Richmond Ambulance Authority (RAA) and Bon Secours Virginia Health System, in partnership with Motorcycle Virginia, Inc., have launched a new program designed to save the lives of injured motorcyclists. The program provides free identification data cards that will help first responders provide rapid and accurate medical assistance to riders involved in accidents.
The data cards, officially known as Rider Alert cards (www.RiderAlert.org), are placed inside riders’ helmets and contain vital, life-saving information, emergency contact and any important medical history. When first responders arrive on the scene of a motorcycle accident, a one-inch, round sticker on the outside of the helmet will indicate that the biker has the Rider Alert card. The sticker also warns bystanders not to remove the helmet, which could prevent further injury.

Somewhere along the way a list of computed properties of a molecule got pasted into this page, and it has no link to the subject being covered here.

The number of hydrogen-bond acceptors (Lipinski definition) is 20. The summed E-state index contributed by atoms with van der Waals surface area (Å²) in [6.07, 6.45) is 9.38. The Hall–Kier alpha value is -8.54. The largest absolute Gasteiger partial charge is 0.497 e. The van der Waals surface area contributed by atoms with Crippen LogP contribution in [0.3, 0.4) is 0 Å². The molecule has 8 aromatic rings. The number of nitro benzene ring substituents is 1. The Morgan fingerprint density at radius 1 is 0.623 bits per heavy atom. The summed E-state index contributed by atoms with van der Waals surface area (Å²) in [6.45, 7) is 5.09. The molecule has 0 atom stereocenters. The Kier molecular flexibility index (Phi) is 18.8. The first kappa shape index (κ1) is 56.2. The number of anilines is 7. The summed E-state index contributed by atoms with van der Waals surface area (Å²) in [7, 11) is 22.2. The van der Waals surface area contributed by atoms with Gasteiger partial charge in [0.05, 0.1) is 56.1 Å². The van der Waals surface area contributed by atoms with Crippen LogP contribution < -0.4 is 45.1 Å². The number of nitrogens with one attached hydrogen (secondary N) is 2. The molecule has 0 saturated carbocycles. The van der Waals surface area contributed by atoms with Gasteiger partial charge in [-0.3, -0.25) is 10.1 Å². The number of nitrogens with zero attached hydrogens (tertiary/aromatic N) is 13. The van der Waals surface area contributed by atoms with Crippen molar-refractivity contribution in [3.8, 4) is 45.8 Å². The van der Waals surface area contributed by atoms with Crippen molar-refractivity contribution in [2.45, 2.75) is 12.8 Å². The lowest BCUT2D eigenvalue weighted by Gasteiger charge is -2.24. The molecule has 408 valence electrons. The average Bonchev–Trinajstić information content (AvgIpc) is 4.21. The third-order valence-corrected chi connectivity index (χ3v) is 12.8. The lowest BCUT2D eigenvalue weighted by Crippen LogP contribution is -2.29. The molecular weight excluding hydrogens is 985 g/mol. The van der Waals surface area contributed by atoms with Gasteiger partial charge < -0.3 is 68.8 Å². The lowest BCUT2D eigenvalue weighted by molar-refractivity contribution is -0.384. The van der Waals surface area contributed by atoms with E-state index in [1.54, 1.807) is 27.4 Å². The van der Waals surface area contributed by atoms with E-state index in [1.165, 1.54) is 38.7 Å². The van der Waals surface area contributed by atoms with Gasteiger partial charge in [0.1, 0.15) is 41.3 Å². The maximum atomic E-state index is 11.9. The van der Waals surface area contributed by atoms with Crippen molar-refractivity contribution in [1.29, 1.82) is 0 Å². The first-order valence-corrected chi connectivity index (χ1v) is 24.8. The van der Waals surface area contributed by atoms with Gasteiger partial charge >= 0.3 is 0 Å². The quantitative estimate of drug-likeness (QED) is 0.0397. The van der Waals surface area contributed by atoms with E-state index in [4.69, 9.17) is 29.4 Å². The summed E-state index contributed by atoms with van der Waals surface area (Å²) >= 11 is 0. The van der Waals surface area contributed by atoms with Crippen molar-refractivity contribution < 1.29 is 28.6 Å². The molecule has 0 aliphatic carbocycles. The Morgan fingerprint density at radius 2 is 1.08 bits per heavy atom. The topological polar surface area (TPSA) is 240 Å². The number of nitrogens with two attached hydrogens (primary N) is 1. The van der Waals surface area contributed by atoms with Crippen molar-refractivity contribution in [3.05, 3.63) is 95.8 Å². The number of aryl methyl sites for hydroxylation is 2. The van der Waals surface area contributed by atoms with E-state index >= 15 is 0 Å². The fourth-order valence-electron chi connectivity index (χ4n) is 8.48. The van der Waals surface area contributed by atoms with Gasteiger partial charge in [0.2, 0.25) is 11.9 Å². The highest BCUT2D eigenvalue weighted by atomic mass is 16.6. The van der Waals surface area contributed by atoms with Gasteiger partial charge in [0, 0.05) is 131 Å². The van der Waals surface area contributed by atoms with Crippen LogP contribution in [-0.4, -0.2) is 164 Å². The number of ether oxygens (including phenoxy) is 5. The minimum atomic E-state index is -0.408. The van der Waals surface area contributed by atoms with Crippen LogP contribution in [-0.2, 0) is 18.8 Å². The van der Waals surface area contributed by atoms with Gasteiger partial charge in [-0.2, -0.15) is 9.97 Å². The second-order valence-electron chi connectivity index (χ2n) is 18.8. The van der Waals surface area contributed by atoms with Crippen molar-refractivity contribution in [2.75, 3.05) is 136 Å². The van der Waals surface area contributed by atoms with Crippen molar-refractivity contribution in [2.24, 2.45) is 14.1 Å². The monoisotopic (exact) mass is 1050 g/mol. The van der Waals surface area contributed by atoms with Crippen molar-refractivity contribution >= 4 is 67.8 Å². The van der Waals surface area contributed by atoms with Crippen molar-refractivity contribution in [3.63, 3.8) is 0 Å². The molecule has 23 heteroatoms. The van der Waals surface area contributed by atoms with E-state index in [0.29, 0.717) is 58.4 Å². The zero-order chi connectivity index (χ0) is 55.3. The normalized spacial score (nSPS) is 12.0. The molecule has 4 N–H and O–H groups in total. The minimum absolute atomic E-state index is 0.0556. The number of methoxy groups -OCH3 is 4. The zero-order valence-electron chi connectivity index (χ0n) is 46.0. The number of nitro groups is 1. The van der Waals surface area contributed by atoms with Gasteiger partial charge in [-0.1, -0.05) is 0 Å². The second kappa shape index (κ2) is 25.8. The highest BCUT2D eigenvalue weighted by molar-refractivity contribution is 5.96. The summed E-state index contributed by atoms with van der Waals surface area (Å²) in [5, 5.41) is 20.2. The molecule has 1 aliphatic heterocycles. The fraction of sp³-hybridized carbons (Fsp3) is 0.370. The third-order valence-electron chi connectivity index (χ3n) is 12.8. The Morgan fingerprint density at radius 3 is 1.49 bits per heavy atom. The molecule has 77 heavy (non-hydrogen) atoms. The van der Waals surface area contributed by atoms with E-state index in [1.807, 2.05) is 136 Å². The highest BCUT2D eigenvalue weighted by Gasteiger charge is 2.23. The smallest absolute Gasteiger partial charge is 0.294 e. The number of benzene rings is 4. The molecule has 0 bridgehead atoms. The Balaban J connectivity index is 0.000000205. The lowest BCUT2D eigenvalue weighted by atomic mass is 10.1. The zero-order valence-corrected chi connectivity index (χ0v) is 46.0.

In developing the Rider Alert card, RAA engaged both bikers and first responders, to determine the most effective way to provide rider emergency contact and medical information.
"Motorcycle accidents and fatalities are on the rise in Virginia," said Rob Lawrence, chief operating officer of Richmond Ambulance Authority. "This card is born out of experience – it has been designed by paramedics who have been on both sides of an accident as the injured rider or as medical help. Accessing this basic information after a motorcycle accident can sometimes be impossible. This small tool could mean the difference between life and death."
RAA based the idea of the Rider Alert cards on a program called CRASH Card, which was developed in the United Kingdom two years ago by the Ambulance Motorcycle Club. Since its creation, more than 325,000 CRASH Cards have been distributed to riders in Europe.
RAA and Motorcycle Virginia teamed up with several organizations, including Bon Secours Virginia Health System, which offered its support, and has helped the project advance through the concept and design stages to its launch. The Rider Alert card program is the first of its kind in the United States.
For more information, visit http://www.RiderAlert.org.